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12 Comments leave one →
  1. May 15, 2016 6:47 pm

    How bizarre not to list the writers. I think I would have felt short change if I’d been one of them. Do guests have to leave the book in the room?

    • May 15, 2016 7:16 pm

      I reckon I would too, Karen. And no, I believe it’s free for guests to take. Better be, as I’ve written the authors’ names in the table of contents! Sorry I’ve been silent, but will start checking blogs when I get back this week.

  2. May 16, 2016 12:09 pm

    This type of thing seems to be increasingly popular and, in my view, is of varying merit. There’s always the suspicion that the paymaster may have exercised some editorial control over the end product. Nevertheless, when done well, these can be really interesting projects.

    My first exposure to ‘writer in residence’ books was via Alain de Botton’s excellent ‘A Week At The Airport’, which was commissioned by Heathrow Airport shortly after the new Terminal 5 opened. That was a non-fiction title and the way it was sold to de Botton was: “There were still many aspects of the world that perhaps only writers could be counted on to find the right words to express,” and that: “A glossy marketing brochure, while in certain contexts a supremely effective instrument of communication, might not always convey the authenticity achievable by a single authorial voice.”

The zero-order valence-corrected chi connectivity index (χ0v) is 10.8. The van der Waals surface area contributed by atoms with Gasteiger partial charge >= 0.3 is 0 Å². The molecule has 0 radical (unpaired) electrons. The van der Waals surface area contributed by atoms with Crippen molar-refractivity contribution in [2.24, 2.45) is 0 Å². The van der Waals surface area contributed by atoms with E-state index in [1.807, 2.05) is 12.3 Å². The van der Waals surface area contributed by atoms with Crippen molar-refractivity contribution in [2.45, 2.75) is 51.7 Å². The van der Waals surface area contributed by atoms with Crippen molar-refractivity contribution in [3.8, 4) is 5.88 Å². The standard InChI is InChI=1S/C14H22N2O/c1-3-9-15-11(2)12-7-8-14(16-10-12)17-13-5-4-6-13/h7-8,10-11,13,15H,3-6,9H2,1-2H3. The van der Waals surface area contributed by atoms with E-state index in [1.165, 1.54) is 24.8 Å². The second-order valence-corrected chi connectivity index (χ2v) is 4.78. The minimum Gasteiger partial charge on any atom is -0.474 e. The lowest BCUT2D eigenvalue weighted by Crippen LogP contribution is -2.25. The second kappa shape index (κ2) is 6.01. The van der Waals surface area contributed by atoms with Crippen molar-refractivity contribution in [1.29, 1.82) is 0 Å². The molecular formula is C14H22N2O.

‘A Week At The Airport’ sold well (more than 150,000 copies) and was followed by a collection of Heathrow-inspired short fiction stories in Tony Parsons’ ‘Departures’. Meanwhile, the success of the Heathrow book prompted de Botton, with several partners, to establish the publishing project Writers In Residence, “a not-for-profit organisation devoted to recording and describing key institutions of the modern world, through the talent of some of the greatest writers on the planet.”

    The project resulted in Geoff Dyer becoming the writer in residence aboard the US aircraft carrier USS George H. W. Bush, and led to the book ‘Another Great Day At Sea’. Other organisations featured in the series of books include the International Monetary Fund and French technology company Alcatel-Lucent.

    Some of these titles offer a unique insight into organisations that one might never otherwise get close to, and it takes a deft hand to overcome that initial suspicion of patronage and editorial control. All of the above manage it superbly.

    From the other side of the fence, I have been commissioned to write a few of these projects myself — one for the UK National Health Service, another for a pharmaceutical company.

    One thing I noted from these experiences was that this is anathema to the way companies often communicate. This is slooooow communications — delving into their organisations, unsure of what will be uncovered, and giving form to what emerges in a way that is coherent and yet still true to its source.

    Another thing I noticed is that whose who are the subject of such interviews and stories find the process quite cathartic and untainted by the other perceived exploitations of company communications. If you tell someone you want to interview them for a web bulletin, they are usually disinterested. Tell them you want to feature them in the company magazine and they are more interested but still usually uninspired by the proposal. Suggest putting them in a company video and they sometimes run a mile, or worse, say yes and then clam up in front of the camera.